Everett Public Schools board member Pam LeSesne recently returned from a mission trip in the Dominican Republic, where she helped build an addition on a school for pre-K through sixth grade students, called the Cecaini Rio Grande School.
The school was first built in 2016 and had space for 100 students. The remodel created room for 40 more children, and also added a library, computer lab, nurse’s office and administrative space.
Schools from the Everett district donated library books in Spanish to help fill the new library.
Before the school was built, most kids didn’t go to school because of a 5-mile walk round trip along a narrow mountain road, LeSesne said in a news release.
“Kids are kids no matter where you go,” she said in the release. “They want the same things our kids want, an education, to persevere through challenges.”
One Million Mile Driver Award goes to three Snohomish County bus drivers
Community Transit bus drivers David Eddy, Jack Bartlett and Neil MacKay have each received a Million Mile Driver Award, for driving a million miles without a preventable accident.
Eddy, who lives in the Lynnwood area, has been driving Community Transit buses for 16 years. Both Bartlett, of Snohomish, and McKay, of Everett, have been driving for 14 years.
“The Million Mile status is among the most significant accomplishments we honor because it recognizes our bus drivers’ commitment to safety and service,” Community Transit CEO Emmett Heath said in a news release.
These three join more than 50 other active bus drivers with the recognition.
Monroe teen serves as legislative page for Rep. Carolyn Eslick
Keeley Dahlinger recently served as a legislative page in the Washington State House of Representatives for 39th District Rep. Carolyn Eslick, R-Sultan.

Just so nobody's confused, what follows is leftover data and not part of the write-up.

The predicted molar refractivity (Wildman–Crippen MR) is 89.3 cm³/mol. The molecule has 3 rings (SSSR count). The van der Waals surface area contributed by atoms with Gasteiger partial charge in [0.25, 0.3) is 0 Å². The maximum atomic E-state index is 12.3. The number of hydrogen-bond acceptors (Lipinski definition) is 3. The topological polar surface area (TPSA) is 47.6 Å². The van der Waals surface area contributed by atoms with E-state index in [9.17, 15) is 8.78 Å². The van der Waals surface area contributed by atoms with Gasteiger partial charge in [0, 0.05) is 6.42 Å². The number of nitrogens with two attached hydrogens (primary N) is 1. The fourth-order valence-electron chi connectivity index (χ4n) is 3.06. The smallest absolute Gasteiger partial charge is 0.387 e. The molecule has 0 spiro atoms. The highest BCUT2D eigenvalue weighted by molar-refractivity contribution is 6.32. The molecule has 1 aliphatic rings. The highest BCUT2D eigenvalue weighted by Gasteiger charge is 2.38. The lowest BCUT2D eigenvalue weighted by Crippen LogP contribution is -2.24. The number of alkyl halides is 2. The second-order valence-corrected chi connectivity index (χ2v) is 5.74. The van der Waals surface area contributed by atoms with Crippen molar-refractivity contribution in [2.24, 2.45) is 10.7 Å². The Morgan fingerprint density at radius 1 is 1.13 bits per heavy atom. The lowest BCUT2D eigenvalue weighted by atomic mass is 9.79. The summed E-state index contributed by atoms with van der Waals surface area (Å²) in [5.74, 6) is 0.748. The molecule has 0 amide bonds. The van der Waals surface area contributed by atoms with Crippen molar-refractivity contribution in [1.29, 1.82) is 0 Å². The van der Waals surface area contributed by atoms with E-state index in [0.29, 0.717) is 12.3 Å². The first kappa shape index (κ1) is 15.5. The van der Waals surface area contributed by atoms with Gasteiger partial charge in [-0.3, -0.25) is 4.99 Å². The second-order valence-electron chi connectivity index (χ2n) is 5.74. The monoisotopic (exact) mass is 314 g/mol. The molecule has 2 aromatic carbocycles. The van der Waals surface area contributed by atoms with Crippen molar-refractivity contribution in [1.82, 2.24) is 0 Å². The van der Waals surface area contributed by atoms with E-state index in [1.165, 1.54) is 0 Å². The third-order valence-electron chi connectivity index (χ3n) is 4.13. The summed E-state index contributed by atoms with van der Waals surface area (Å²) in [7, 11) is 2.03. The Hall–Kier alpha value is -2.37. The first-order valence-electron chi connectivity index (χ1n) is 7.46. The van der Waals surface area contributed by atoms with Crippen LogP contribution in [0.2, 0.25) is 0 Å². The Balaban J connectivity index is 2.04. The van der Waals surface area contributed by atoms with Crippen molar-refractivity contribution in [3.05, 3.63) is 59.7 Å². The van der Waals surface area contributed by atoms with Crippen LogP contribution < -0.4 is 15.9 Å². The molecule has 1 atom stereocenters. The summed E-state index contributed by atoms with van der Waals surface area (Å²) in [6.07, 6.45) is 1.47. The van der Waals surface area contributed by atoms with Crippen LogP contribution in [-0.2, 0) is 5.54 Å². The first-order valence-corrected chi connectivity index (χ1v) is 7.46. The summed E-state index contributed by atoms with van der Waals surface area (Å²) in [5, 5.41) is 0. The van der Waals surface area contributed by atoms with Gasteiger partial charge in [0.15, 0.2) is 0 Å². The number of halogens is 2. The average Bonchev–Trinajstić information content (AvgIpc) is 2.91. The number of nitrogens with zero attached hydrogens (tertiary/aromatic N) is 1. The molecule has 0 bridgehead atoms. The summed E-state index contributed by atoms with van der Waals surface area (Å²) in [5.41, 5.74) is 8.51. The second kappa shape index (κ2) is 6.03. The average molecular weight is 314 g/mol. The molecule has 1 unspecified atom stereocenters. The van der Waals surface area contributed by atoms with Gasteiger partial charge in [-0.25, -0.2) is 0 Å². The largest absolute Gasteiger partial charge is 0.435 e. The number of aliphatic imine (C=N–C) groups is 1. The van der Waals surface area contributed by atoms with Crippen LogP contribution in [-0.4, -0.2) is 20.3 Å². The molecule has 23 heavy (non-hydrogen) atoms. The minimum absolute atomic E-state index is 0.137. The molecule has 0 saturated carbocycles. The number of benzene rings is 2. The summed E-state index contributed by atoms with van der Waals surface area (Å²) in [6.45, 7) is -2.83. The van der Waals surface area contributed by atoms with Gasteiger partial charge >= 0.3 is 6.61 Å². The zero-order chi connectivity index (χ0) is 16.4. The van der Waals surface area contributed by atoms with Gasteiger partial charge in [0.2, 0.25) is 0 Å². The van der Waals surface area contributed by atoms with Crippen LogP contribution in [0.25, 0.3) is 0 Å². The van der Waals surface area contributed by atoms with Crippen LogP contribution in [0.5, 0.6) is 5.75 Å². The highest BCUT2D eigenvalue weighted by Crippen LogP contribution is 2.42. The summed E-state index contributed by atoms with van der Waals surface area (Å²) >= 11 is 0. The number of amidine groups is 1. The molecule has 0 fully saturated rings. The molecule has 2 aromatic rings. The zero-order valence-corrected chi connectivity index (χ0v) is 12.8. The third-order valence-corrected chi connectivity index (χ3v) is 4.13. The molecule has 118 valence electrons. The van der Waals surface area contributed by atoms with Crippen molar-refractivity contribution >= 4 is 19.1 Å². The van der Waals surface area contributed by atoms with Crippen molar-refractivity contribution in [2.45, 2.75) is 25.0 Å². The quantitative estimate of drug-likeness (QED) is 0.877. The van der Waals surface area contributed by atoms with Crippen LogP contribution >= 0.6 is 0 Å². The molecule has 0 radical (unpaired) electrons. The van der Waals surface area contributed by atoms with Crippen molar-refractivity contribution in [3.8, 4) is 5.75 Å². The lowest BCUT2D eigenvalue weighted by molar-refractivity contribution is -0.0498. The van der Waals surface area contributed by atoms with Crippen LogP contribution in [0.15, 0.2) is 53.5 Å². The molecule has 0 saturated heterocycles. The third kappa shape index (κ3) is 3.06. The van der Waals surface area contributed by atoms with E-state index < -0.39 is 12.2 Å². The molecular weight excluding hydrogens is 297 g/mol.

Dahlinger, 14, is from Monroe and attends the Sky Valley Education Center. She enjoys musical theater and also participates in Irish dance, choir, archery and her church youth group. Her parents are Rod and Gina Dahlinger.
As a page, Dahlinger delivered messages to state lawmakers at their offices, in committee meetings and on the House floor. She also completed Legislative Page School.
“Keeley was a wonderful addition to our office,” Eslick said in a news release. “She worked hard during her time in Olympia. I hope she enjoyed the page program and walks away confident in her newfound citizenship skills.”
To become a page, a student must have permission from a parent or guardian and school, be between 14 and 16 years old, and be sponsored by a member of the House of Representatives. Visit leg.wa.gov/House/Pages/HousePageProgram.
Camp Fire Snohomish County awards
Camp Fire Snohomish County handed out awards and elected new officers at its yearly meeting in January.
Jocelyn Hardison, Elizabeth Cain, Sheree Burnichon, Ele Zarkades and Rylee Masonholder received Outstanding Youth Awards for being great leaders during their high school years.
Pat Ryan received a 30-year Volunteer Tenure Award, Cherri Ryan received a 40-year Tenure Award and Janet Westerlund received a 50-year Tenure Award. Donna Fischer received a 30-year Staff Award.
Scott James was presented the Collier Award for his work as treasurer of the Board and Finance Committee.
Greg Starup was presented the Gulick Award for outstanding work on the Board of Directors the past 25 years. That recognition is the highest award in Camp Fire, named after founder Luther Halsey Gulick.
Officers that were elected at the meeting include Krissy Davis of HomeStreet Bank for president, Albert Chang of Forbes Anderson for vice president, Scott James of the City of Edmonds for treasurer, and Carol Clayton for secretary.
Camp Fire Snohomish County has celebrated more than 100 years of service. It’s a way for young people to find their spark and become great leaders.
The organization operates Camp Killoqua on Crabapple Lake near Stanwood, established in 1941. Camp activities focus on appreciation of the outdoors, skill development, concern for others, sports and games, and fun and friendship.